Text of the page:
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Do’s and Don’ts for Family Members

Here are ways you can be helpful in the crisis of your survivor:

  1. Be supportive. Listen closely and tenderly. Indicate you care and appreciate her feelings.
  2. Don’t pry or ask for details and specifics. Give her the opportunity to talk about her feelings, fears and reactions in her own way.
  3. Recognize your own limitations in support. Her feelings and needs are most important right now. If she finds it difficult to talk, just be with her.
  4. Don’t tell her what she must or must not do. The decision to report or not is hers alone.
  5. See that she gets sensitive and competent medical attention and counseling. Seeking assistance doesn’t mean she must file a police report or press charges.
  6. Seek professional help for yourself. Find someone you can talk to about your own feelings in helping the survivor.
  7. Give the survivor the benefit of the doubt. Prejudgments can shut out new messages.


  1. The words “rape” and “incest” are repulsive to many in our society. From my experiences, personal and professional, I have found many family members spouses, parents, siblings, grandparents and so on, who, if they must face the issues of rape or incest with their family members, want to gloss over the issue by saying negative things like, “It’s over. Get over it”, “It was no big deal”, “You little x*@, you seduced . . .”, “You must have done something to deserve it”, or my all time hated statement to hear, “You aren’t a good Christian, you haven’t forgiven”, “What’s wrong with you?”, “I don’t want to talk about it any more”.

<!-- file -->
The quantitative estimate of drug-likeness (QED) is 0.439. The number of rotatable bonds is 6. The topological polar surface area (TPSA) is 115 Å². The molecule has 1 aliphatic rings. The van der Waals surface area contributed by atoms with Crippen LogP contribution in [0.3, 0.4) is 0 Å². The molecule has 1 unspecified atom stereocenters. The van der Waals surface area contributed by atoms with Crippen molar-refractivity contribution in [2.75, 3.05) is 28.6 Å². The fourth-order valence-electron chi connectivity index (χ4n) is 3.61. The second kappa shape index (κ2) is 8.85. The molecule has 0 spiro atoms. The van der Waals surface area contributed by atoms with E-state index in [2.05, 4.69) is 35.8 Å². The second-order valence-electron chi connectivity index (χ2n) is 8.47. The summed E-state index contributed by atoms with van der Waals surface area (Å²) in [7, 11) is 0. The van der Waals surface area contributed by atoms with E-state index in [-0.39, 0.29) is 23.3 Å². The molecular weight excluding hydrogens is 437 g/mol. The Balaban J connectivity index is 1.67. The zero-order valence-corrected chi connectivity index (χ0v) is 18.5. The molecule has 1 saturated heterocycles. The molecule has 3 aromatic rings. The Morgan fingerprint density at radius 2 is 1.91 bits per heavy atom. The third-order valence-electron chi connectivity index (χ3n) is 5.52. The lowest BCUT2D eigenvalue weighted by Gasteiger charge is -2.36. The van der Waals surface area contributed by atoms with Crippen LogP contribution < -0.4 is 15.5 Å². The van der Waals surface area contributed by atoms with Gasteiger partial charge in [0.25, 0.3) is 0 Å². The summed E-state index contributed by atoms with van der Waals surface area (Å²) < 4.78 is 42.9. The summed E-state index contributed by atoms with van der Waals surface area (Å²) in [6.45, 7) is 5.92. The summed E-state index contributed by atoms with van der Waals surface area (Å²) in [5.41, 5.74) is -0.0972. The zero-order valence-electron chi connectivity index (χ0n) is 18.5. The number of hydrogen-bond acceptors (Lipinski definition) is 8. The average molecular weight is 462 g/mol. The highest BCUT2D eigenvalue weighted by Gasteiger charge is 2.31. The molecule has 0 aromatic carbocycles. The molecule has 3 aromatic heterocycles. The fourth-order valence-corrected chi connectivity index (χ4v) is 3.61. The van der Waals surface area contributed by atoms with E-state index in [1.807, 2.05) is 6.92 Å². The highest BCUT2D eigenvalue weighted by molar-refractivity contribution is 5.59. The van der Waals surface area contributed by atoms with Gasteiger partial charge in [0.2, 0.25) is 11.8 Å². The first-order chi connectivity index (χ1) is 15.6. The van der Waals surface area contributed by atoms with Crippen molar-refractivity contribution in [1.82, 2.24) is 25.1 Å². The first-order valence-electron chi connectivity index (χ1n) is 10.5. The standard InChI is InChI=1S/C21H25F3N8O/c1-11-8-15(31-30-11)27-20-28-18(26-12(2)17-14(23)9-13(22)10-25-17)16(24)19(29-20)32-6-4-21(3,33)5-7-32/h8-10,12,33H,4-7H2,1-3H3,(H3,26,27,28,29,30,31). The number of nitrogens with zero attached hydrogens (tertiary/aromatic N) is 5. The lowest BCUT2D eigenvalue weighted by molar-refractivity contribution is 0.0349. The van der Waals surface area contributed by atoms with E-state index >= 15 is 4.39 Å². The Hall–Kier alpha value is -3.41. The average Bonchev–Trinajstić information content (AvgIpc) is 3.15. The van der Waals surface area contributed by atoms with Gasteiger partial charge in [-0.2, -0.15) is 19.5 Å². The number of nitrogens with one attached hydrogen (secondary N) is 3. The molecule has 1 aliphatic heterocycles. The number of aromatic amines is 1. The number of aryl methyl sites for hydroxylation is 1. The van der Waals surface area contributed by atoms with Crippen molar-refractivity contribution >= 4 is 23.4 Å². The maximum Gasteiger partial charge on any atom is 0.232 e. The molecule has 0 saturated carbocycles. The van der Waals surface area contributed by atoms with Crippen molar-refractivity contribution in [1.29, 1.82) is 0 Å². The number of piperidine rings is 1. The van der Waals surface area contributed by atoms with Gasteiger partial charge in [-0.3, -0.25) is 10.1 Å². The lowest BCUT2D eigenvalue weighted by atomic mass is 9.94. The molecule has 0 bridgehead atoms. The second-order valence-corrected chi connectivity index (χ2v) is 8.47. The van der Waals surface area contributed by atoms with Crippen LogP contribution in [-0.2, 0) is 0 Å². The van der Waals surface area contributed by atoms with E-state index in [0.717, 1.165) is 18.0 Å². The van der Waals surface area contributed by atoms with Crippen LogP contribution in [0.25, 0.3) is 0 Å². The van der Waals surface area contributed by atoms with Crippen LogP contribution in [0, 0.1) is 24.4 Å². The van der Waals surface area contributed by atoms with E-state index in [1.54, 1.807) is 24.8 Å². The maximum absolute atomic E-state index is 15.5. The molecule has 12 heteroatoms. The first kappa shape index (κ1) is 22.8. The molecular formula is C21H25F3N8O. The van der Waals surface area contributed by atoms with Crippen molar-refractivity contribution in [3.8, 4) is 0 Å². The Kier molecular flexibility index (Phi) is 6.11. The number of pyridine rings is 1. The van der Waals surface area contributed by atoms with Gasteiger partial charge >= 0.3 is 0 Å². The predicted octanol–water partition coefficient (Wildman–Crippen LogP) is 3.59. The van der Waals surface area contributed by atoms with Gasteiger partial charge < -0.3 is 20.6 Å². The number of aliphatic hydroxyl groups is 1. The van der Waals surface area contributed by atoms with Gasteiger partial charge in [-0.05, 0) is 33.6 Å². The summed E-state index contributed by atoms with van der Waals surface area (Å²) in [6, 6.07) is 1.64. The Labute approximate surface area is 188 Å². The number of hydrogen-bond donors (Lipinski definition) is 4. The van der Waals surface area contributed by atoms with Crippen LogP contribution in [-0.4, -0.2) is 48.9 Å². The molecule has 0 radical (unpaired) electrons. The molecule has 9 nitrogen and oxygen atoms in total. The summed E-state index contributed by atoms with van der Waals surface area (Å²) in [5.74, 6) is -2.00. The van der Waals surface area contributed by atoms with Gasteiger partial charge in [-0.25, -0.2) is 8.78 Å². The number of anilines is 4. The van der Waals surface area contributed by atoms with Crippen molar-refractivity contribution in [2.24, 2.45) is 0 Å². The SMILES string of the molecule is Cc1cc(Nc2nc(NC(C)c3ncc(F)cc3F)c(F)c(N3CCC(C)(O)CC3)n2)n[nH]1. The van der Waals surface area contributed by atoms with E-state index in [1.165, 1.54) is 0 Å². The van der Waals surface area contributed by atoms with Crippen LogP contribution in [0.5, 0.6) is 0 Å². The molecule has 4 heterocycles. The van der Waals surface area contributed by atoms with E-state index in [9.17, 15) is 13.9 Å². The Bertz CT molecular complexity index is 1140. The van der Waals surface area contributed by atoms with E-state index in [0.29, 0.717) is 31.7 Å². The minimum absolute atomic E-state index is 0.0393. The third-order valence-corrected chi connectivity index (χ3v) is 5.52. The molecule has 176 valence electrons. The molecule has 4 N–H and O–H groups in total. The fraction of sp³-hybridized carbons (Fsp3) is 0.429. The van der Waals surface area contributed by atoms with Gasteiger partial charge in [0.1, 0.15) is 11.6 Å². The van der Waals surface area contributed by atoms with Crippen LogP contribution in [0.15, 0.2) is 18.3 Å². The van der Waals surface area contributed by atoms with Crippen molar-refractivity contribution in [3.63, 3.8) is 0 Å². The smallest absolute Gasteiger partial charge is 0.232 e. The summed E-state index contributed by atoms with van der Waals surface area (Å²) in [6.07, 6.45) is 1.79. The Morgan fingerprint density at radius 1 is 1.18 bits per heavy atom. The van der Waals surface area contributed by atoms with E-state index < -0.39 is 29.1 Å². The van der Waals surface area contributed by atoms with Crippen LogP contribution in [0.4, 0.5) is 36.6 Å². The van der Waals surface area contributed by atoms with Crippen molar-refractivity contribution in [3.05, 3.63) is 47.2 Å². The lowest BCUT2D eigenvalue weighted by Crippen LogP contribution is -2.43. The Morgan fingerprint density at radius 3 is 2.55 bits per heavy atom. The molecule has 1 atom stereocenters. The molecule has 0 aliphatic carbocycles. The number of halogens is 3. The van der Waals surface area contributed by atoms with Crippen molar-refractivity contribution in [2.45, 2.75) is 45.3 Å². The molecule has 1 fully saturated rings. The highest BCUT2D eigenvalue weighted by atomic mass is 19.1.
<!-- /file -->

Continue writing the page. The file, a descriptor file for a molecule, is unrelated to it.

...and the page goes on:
I was 6 when I was incested by a relative, age 17. The effects this has had on me have taken years to address. Like most survivors of sexual impropriety or trauma there was a lot of confusion, low self esteem, poor boundaries, lonliness, co-dependency to protect the abuser, fear of others, shame, guilt, mistrust of self and others, anger at others and God, and an inability to sort out strong urges and emotions ignited by the incest. All survivors are impacted to some degree by what they experienced depending on their resiliency, the age when they were violated, how often they were violated, where they were violated, how they were violated, what kind of coersion was used (words of tenderness and love can be just as devastating as violent trauma), how close in proximity the perpetrator lived in relationship to the victim and so on.
    To family members I would like to say, your loved one needs your support. It is not over for them. Trying to brush it under the rug or tell the person to get over it only re-violates them by minimizing the effect this has had on them, minimizes the importance of how the victim sees themselves, and increases their pain and guilt because they can not get over it. Since it was a person who hurt me I needed people to assist in my healing. I wish it would have been my family. I did need people who would accept me, not blame me or say that the perpetrator was “a better relative to them than I was a daughter.” I needed people to comfort me, remind me I was the one hurt, not the one who was hurting the perpetrator. I needed protection and someone to be angry and sad WITH me. I needed to be the one invited to family events and the perpetrator needed to be told he/she not welcome till he/she had gotten help and I was okay with it. I needed encouragement to learn to trust myself, to set boundaries with others and for them to be okay with the reasonable boundaries I did set. I needed to be told I was precious, loved deeply, and that others would stand by me in my journey to reclaim what was lost. Please be a positive influence to your family member who has been wronged and hurt. Pretending it is over because you are uncomfortable or tired of dealing with this may not be what your loved one needs.

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